"Okay, well..." He slapped his thighs a couple of times and rocked slightly, as if preparing to launch himself off a high dive. "Well, here's the thing: It's about Missy."
Sandy turned his head and addressed the empty air to his immediate left. "You were right," he said, and then turned back to his father. "Missy said she thought it was going to be about her. I wasn't sure, 'cause she always thinks everything is about her. So it's kind of hard to tell."
"Well, that's Missy for you," George said, and then realized that acknowledging quirks in the imaginary friend's behavior was probably not the best way to proceed. "Look, Sandy, the thing is...here's the thing, it's...well, I don't think you should be talking to Missy anymore."
The child blinked once, very slowly. "Why not?" he asked.
"Because it's not...well...appropriate."
"Well, there are certain things that are all right for small children, but not for bigger children. And you're getting to be a very big boy. You know that, right?"
Sandy nodded absently. "But...I like talking to Missy."
"I know that, but..."
"I'm not hurting anybody."
Letting out another, even heavier sigh and feeling much older than he had when he'd come into the room, George drew closer to his son and draped an arm commiseratingly around the boy's shoulders. "I know you're not hurting anybody, Sandy, but..."
"Missy says you're an idiot."
The words, coming out of the boy's mouth in so matter-of-fact a fashion, caught George completely off guard. "Wh-what...?"
"Unh-hunh," Sandy said, his head bobbing up and down as if it were mounted on a spring. "She says you're an idiot, and a fool, and you don't understand anything."
"Now wait just one minute, young man," George said heatedly. He'd removed the arm from the boy's shoulder. Suddenly there was no sense of empathy for his son. Instead he was beginning to wonder whether Sheila hadn't been more correct than she'd known. Perhaps what they were seeing was, in fact, a hint of a deeper problem, and this imaginary friend business was only an outward manifestation of it. "You are not allowed to talk to me in that manner."
"I didn't," said Sandy. "Missy did."
"No, Missy did not!"
"Well, you can't hear her, Dad," Sandy said, sounding remarkably reasonable given the circumstances. "So how would you know?"
Now George was on his feet, bristling with full parental indignation. "Stop talking back to me, young man!"
Sandy had never looked more perplexed in his life. "So...so I can't talk to you or Missy? Can I talk to Mom still?" Suddenly he looked again to empty air and there was genuine worry on his face. "Missy, I can't say that to him!"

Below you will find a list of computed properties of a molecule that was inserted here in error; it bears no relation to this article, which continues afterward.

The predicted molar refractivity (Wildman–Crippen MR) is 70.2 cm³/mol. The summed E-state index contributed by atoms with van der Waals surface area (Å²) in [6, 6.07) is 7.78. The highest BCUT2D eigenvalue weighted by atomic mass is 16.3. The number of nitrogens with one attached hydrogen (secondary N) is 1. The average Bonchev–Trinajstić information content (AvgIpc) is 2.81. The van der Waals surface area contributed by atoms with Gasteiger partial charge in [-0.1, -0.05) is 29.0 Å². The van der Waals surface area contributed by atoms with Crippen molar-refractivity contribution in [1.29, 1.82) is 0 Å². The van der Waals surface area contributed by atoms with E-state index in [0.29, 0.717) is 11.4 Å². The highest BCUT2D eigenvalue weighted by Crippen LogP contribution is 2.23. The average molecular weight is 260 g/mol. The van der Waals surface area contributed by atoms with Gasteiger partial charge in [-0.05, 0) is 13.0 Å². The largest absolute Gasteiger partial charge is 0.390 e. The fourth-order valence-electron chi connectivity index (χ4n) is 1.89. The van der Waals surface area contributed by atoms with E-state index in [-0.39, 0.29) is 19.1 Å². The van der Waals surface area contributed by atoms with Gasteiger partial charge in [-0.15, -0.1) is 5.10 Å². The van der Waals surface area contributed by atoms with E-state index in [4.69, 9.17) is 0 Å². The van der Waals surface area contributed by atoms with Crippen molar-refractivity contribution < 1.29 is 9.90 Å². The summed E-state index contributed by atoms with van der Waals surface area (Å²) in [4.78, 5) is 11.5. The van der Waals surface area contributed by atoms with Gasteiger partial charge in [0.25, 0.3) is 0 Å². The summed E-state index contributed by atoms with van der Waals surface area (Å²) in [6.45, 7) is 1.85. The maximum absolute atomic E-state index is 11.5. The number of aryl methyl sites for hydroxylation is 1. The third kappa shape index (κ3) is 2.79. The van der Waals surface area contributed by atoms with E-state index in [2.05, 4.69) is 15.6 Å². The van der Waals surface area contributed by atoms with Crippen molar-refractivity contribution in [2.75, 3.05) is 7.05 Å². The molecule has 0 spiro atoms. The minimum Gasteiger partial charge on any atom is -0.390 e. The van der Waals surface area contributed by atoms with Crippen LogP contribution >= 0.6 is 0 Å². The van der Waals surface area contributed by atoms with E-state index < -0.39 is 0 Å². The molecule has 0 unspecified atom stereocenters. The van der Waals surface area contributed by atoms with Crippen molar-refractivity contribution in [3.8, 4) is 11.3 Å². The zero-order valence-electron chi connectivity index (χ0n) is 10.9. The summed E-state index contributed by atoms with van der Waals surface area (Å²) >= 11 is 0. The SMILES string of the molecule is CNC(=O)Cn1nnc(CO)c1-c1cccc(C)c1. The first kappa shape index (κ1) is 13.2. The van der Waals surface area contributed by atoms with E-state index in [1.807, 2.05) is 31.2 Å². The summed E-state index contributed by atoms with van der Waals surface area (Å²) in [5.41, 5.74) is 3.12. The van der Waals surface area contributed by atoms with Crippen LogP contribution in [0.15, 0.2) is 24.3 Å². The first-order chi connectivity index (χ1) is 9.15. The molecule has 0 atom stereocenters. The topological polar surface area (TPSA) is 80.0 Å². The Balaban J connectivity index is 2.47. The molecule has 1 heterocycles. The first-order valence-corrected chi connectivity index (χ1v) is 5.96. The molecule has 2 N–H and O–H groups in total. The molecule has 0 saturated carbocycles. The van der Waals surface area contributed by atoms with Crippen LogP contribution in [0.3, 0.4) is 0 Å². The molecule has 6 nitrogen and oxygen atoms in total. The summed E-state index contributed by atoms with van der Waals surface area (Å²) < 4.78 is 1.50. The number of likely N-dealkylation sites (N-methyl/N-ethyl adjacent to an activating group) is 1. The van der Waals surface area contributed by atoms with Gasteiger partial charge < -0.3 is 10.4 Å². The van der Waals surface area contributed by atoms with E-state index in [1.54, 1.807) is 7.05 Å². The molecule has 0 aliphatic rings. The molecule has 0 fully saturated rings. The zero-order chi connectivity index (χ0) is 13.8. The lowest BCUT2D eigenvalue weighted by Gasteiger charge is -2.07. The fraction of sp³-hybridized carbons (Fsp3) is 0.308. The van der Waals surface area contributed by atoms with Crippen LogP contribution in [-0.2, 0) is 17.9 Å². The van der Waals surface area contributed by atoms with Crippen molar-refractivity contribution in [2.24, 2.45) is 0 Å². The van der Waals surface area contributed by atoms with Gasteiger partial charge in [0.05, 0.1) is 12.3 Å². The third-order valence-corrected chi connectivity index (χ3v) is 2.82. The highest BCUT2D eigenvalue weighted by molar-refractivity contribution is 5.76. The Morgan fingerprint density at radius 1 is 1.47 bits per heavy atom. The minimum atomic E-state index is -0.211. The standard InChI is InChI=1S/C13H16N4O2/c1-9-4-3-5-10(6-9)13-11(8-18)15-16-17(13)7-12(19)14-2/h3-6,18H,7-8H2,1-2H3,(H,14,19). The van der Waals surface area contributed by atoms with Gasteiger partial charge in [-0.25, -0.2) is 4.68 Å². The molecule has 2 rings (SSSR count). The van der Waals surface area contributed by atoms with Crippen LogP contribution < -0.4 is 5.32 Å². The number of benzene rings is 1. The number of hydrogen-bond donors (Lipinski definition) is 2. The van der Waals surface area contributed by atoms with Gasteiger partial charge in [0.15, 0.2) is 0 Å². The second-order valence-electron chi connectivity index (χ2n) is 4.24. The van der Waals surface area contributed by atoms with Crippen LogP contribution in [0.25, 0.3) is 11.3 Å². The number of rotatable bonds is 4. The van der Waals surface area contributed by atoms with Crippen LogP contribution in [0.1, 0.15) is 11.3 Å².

"What? What can't you say?"
"What can't you say?"
Sandy had slid off the bed, and he was backing up, never taking his eyes off his father. "I...I better not tell you...I mean, you got mad when Missy called you a...you know...and this is much worse..."
"You can't keep hiding behind your imaginary friend, Sandy." George felt as if he was being overwhelmed, even suffocated by the anger he was feeling. He suddenly felt as if he was much taller, the boy much shorter. "Talk to me."
Sandy's hands were moving in vague patterns in the air, as if he was trying to snag dust motes between his fingertips. "You said I shouldn't talk back...if..."
"Talk to me!"
His father had spoken with such abruptness and force that Sandy jumped slightly. He had kept backing up, and his back bumped up against a shelf of toys. He grabbed one, a rabbit, and held it in front of him, his small arms curled around it as if it afforded him protection. The words spilled out of him. "She...she said you were dumb, and didn't know anything, and that you were jealous of her. And that if you did anything, or tried to make her go away, then she would do bad things to you. Really bad things."
George was trying to keep his calm, but he felt it slipping away. "Now you're threatening me? Is that it, Sandy?"
"No, Dad -- !"
In two quick paces, George was in front of his son, gripping Sandy by either shoulder. Although he wasn't hurting the child, he was nevertheless scaring the hell out of him. "Now you listen to me!" he bellowed. "It's enough! Do you hear me? Enough! You're a big boy, and you're too old to play with imaginary friends! Do you understand?"
"She's not imaginary!" wailed Sandy. "She's not! Don't make her angry, Daddy! Please! It'll be bad!"